A favorite trope of family sitcoms goes something like this: child enters scene, child gets in trouble, mom yells a tried-and-true proverb at child, child storms off, mom’s eyes wide, mom says out loud, “Oh no, I’ve become my mother!” Cue fake audience laughter and cut to commercial. We laugh because we too often experience this very scenario in our own lives or in the lives of our friends. Christians fall into this scenario as well. We blame Eve for cramps during our periods, for disobedient children, for fights with our husbands, for warfare, for poverty, for the brokenness we encounter on a regular basis. Yet, if we take an honest look at ourselves, we would have eaten from the forbidden tree too.
The Eve in Us All
Therefore, just as sin came into the world through one man, and death through sin, and so death spread to all men because all sinned,
like mothers, like daughters
Yesterday we discussed the brokenness we inherited from our first parents. And, though we could spend time lambasting their mistakes, we should only do so in rooms with no mirrors. Scripture and our own lives testify to us that we, like Eve, choose to listen to the voice of the liar instead of the voice of God. We not only choose to sin—we enjoy it. Sometimes we even celebrate it, or tweet it, or Instagram it. We then look around us and find others to drag with us to participate in it. We rebel often and with gusto.
When Adam and Eve sinned, they created original sin—a term the church has historically defined as the effects of their first sin. We inherited a fallen nature that changes our appetite toward things God has forbidden. As some would say, “We are not sinners because we sin; we sin because we are sinners.” In other words, we are obedient slaves to sin longing to be set free from this bondage.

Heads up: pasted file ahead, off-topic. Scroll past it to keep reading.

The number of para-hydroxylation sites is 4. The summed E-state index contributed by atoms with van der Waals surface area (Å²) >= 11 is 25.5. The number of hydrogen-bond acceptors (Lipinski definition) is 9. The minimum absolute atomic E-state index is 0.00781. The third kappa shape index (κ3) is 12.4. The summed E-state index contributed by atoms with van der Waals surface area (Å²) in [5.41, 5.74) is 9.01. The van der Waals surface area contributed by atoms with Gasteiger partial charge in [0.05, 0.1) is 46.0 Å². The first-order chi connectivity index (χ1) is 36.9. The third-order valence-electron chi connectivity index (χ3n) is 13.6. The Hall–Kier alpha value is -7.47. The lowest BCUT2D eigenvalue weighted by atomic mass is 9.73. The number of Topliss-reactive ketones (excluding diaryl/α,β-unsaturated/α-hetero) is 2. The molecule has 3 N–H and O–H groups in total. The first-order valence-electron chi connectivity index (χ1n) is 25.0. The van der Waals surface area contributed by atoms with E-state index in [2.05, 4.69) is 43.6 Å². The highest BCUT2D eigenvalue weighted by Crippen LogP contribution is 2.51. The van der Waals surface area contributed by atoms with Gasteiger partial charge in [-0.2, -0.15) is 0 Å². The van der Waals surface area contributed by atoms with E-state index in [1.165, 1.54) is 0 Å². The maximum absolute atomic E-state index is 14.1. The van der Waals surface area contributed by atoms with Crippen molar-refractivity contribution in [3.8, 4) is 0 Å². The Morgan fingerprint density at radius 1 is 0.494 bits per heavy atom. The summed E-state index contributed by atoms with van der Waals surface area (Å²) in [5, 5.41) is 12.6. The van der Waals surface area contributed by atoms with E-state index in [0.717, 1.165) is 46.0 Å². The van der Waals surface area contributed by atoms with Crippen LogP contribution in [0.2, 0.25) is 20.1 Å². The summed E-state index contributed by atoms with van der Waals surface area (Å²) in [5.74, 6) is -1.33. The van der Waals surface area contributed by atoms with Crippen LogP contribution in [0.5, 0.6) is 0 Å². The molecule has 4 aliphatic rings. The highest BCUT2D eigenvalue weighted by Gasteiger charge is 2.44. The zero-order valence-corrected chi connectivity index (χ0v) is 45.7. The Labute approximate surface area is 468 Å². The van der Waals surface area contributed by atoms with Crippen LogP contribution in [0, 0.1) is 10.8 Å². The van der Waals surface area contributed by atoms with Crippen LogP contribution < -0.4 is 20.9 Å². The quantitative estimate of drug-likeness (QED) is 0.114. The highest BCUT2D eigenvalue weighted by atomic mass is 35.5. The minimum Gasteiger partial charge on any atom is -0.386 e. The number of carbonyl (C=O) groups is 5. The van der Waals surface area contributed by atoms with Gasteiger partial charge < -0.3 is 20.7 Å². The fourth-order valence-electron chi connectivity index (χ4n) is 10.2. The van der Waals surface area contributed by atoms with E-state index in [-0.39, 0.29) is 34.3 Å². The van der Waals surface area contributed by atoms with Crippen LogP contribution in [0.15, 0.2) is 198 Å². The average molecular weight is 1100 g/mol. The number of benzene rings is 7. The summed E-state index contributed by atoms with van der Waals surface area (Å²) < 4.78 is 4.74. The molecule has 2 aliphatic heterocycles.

are we really that bad?
This truth might be hard to swallow. It seems like a harsh way to view humanity. Yet we scream at those we love the most, we exploit others for our own satisfaction, and we struggle to really love ourselves every day. Instead of thinking this is too low a view of humanity, what if we turned the coin over and realized how great a salvation God offers? Humans who need only a little salvation to stop doing bad things do not need a great God to do so—they need behavior modification. But humans who recognize their utter brokenness know they need a cosmic salvation to not only change their behavior, but to also change their very nature. Eve ate the apple, and now we crave apple pie. We need a gospel that not only helps us put down the apple, but also changes us to no longer desire forbidden fruit.
But humans who recognize their utter brokenness know they need a cosmic salvation to not only change their behavior, but to also change their very nature.
Watch Session One
Created for This
How have you felt the effects of brokenness in your own life? What do you need God to heal in your life?
Sign up for IF:Equip
Get the Daily Devotionals Emailed to You